Why meditate? Ultimately, to better your situation. Some talk about it in terms of freeing yourself from suffering. It would also be correct to say it can bring more calmness, non-reactiveness and happiness to your life. Research on meditation is showing other benefits: lower stress levels, less inflammation, overall shrinking of the fear portion of your brain and better concentration skills.
How? Suffering is caused by craving thoughts. You want something pleasurable. Or the reverse, you have aversive thoughts. You don’t want something painful or unpleasant. Meditation is a practice of accepting things the way they are without judgment. This ability to see clearly allows you to focus your thoughts and energy in the most productive and positive way possible.
When you are reactive, your thoughts go very quickly, and usually cause harm to yourself and others. Meditation slows the process of thought so you might practice intervening in this process.
People mean different things when they refer to meditation. There are guided meditations where someone is talking to you for most of the session. There are different objects people use to focus their attention: the breath, a mantra, or chanting.
There are different postures, sitting, lying, and walking are some of the most common. There are meditation aspects of yoga as well. I am focusing on mindfulness meditation.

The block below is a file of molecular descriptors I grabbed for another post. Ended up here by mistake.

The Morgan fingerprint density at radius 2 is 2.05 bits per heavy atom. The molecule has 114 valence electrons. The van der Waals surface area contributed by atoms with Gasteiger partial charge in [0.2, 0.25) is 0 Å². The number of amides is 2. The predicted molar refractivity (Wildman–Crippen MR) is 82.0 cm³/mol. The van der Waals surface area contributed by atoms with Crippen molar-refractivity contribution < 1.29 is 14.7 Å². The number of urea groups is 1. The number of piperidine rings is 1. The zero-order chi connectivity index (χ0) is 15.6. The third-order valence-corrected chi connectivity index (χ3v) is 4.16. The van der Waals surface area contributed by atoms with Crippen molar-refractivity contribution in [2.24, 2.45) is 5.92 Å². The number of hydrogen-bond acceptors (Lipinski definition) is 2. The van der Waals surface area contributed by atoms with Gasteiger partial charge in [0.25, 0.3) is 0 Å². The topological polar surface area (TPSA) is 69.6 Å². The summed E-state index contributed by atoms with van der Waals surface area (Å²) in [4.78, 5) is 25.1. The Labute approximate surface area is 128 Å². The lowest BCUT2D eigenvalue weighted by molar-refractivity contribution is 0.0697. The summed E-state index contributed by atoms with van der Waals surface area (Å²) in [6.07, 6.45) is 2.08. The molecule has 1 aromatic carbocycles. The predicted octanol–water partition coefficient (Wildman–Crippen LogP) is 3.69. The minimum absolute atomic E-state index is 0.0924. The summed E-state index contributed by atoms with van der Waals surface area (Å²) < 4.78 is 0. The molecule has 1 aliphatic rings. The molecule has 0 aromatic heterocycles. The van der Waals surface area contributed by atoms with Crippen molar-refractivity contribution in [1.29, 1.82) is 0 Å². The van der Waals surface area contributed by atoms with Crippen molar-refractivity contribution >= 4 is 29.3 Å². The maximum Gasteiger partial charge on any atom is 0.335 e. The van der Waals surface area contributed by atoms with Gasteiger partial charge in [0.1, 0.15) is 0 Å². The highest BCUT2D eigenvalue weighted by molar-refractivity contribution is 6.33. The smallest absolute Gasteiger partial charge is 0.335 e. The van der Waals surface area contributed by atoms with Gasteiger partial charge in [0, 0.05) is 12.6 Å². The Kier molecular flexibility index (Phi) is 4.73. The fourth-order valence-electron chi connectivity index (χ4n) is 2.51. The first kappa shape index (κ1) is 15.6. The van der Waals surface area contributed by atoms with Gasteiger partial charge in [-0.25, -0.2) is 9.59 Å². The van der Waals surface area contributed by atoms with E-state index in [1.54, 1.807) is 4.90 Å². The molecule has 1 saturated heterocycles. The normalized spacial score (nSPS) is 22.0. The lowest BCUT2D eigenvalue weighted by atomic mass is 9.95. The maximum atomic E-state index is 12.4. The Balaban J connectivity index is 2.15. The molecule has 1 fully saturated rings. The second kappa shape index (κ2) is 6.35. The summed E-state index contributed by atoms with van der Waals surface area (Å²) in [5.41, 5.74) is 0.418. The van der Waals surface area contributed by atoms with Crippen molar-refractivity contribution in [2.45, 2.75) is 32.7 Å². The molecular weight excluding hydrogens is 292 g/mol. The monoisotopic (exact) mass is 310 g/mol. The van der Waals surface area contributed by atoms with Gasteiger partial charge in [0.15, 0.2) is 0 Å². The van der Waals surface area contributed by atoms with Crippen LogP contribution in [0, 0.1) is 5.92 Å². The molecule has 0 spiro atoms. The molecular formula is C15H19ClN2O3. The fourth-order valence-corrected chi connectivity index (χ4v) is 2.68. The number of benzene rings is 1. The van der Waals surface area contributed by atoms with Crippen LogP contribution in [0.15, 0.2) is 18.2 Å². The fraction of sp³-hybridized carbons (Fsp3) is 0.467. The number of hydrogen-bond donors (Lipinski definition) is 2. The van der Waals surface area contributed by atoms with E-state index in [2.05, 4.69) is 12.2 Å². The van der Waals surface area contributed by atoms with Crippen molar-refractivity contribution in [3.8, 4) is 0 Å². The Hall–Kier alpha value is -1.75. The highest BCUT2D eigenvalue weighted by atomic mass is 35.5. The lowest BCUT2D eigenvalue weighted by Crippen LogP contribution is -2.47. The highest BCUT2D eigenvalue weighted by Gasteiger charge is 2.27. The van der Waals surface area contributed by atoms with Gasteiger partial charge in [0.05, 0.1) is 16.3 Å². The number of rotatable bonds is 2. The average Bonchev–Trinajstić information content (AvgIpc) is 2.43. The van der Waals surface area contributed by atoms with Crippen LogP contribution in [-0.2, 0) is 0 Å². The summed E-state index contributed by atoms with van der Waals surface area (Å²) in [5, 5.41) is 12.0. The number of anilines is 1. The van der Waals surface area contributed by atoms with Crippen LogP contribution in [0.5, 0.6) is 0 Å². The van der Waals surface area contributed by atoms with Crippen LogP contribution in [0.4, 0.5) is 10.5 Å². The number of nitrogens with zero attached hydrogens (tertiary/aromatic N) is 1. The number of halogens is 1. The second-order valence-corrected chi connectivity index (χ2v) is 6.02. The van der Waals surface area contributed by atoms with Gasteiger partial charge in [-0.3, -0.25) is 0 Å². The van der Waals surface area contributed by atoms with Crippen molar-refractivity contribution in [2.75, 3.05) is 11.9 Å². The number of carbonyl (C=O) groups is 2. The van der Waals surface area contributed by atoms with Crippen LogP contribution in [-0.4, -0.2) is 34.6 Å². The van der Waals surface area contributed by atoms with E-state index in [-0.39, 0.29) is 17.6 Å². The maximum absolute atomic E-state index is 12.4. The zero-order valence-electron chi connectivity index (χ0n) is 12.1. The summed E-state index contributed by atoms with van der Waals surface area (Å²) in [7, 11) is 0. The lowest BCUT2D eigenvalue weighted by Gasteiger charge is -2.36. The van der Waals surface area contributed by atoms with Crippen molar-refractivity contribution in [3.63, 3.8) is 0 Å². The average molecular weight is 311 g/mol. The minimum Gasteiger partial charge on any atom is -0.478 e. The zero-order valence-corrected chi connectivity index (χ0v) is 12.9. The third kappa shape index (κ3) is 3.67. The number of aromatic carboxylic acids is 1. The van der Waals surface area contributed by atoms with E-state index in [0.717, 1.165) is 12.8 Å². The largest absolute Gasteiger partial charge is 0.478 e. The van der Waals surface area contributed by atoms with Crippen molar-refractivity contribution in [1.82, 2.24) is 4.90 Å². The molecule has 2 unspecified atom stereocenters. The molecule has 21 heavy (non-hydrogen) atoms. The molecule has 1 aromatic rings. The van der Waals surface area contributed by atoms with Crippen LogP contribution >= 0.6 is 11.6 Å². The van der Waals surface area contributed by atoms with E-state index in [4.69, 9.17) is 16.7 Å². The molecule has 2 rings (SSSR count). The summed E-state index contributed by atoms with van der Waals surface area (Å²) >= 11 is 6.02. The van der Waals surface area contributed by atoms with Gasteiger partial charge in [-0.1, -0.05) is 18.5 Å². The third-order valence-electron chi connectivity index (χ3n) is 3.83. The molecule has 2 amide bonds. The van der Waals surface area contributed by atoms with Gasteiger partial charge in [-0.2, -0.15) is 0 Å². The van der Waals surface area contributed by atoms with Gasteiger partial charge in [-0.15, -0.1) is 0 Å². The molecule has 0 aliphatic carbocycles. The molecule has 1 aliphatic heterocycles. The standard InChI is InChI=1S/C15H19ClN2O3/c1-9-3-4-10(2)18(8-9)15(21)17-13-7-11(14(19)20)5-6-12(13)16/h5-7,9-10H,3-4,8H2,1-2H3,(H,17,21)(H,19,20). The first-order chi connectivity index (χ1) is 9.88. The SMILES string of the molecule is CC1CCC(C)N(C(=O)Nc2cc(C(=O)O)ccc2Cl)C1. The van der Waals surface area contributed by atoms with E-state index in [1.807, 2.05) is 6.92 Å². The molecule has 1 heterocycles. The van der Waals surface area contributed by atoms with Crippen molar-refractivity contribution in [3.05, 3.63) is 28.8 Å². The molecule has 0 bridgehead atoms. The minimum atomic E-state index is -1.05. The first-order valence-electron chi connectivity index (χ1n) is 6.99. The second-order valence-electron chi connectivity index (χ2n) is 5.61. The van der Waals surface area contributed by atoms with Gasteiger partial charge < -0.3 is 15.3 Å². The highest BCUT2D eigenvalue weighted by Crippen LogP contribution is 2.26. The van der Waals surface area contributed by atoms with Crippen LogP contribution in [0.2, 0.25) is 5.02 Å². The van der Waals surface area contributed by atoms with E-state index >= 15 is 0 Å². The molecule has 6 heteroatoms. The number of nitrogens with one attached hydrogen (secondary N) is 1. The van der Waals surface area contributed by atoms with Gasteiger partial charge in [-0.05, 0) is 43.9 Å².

Mindfulness is non-judgmental attention. To be awake and aware in the present moment on purpose. Your mind is used to jumping around thinking all sorts of thoughts. I like the term Monkey Mind to describe this.
Two aspects to sitting meditation: Object of meditation: breath. Pick the point where the breath is most present in your senses.
Posture – head above spine, in line with gravity. Chin tucked. Chest open.
When you realize your attention has drifted from your object of meditation, or your posture has slumped, you gently and non-judgmentally bring your attention back to your breath. The ability to come back to your breath and your body is the skill you are developing. To be able to let go of a thought and come back to your breath is freedom from that thought.
To begin close your eyes, put your hands on your thighs, and focus on your breathing. Don’t try and manipulate the breath, let it be how it is. If you have an itch on your nose or face, try and focus on the sensation and not touch it. You will be surprised how it changes. Be gentle and patient with yourself. Each time you come back from being distracted is a moment of mindfulness and freedom.